First off, there will be a Blog Stalker post later today.  I promise.  I’ve just been exhausted as I went to full time this week at my job and I’m still making the circadian transition.  So when I get up the stairs, I don’t feel like taking my camera and going back down to snap a picture of my transit.  It will happen.  rly.  Oh yeah, and TV being new has been a big blow to my schedule, as well.  Between The War on PBS and all the show premieres, I’m swamped.

 Speaking of The War, I’m of two minds about it as a whole.  (For those who don’t know–it’s Ken Burns’ latest massive documentary about regular Americans during and in World War II.)  It’s wrenching, emotionally, between the veterans who speak, and the footage that Burns acquired.  To be honest, it takes a certain amount of will to remind yourself that those are actual dead bodies or wounded people or battles, filmed sixty years ago by some brave crazy men in the US military.  They’re not special effects, and most of it isn’t staged.  It’s a drastic change from where we are now, with embedded journalism and instant information.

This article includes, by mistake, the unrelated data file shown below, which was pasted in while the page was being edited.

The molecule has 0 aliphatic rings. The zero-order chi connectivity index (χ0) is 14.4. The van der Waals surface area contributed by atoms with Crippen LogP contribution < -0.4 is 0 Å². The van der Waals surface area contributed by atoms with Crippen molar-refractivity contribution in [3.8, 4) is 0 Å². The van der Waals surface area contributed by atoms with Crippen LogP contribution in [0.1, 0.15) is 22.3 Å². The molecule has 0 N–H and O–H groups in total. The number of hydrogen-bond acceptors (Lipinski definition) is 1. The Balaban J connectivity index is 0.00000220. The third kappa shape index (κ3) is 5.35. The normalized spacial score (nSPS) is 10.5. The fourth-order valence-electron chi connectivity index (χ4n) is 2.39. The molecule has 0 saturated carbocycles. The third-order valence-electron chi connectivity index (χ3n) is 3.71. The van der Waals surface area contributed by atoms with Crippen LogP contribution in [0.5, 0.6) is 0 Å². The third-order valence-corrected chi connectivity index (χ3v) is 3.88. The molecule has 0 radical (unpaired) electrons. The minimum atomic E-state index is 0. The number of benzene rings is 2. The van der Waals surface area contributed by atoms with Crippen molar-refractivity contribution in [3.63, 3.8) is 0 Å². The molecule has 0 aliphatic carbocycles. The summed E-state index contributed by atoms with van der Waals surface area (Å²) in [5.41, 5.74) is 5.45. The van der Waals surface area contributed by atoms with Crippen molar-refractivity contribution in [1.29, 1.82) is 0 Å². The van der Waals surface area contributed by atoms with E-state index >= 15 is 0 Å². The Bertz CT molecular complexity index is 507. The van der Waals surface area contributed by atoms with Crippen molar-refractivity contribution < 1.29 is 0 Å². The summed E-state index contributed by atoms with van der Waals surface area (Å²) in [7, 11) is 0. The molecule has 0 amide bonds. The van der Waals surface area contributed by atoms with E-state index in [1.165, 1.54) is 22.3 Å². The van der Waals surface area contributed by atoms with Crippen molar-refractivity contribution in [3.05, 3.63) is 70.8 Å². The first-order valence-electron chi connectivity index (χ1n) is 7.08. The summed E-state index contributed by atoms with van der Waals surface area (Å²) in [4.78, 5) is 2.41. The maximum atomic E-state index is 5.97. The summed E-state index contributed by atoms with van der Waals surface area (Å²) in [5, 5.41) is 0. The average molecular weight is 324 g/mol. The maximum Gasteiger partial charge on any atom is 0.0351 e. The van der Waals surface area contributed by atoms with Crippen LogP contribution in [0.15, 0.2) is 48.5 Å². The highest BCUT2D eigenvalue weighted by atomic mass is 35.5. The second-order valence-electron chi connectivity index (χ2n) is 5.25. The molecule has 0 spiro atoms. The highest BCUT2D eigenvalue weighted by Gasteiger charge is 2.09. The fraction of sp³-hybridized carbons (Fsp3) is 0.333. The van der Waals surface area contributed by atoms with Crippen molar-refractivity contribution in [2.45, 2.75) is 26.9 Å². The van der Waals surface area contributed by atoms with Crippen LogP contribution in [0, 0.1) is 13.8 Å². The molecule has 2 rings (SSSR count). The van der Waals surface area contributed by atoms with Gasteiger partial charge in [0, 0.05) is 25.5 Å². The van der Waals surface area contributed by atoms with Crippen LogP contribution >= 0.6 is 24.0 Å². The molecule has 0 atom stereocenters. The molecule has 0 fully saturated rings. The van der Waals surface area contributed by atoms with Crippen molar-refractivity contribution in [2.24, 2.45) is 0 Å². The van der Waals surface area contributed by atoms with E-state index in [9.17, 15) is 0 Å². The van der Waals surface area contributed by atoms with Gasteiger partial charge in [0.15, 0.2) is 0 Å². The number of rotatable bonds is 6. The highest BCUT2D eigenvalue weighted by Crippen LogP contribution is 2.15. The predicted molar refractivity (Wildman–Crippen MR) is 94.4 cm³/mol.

It’s hard to remind yourself of that.  It’s hard to remind yourself of a lot of things, like that someone could be killed and the family wouldn’t find out for over a month.  And that there was so much footage taken that the public didn’t see for ages.  If they had had instantaneous communication, as we do now…would they have wanted to know?   And are the people of that time really ‘the greatest generation’ or just people who walked in towards combat blind because no one had made them aware of its horrors before, and were too disciplined by societal mores that prescribed to stay the course?

I’m thinking that the truth is somewhere in between.

And someone should have made this documentary fifteen years ago.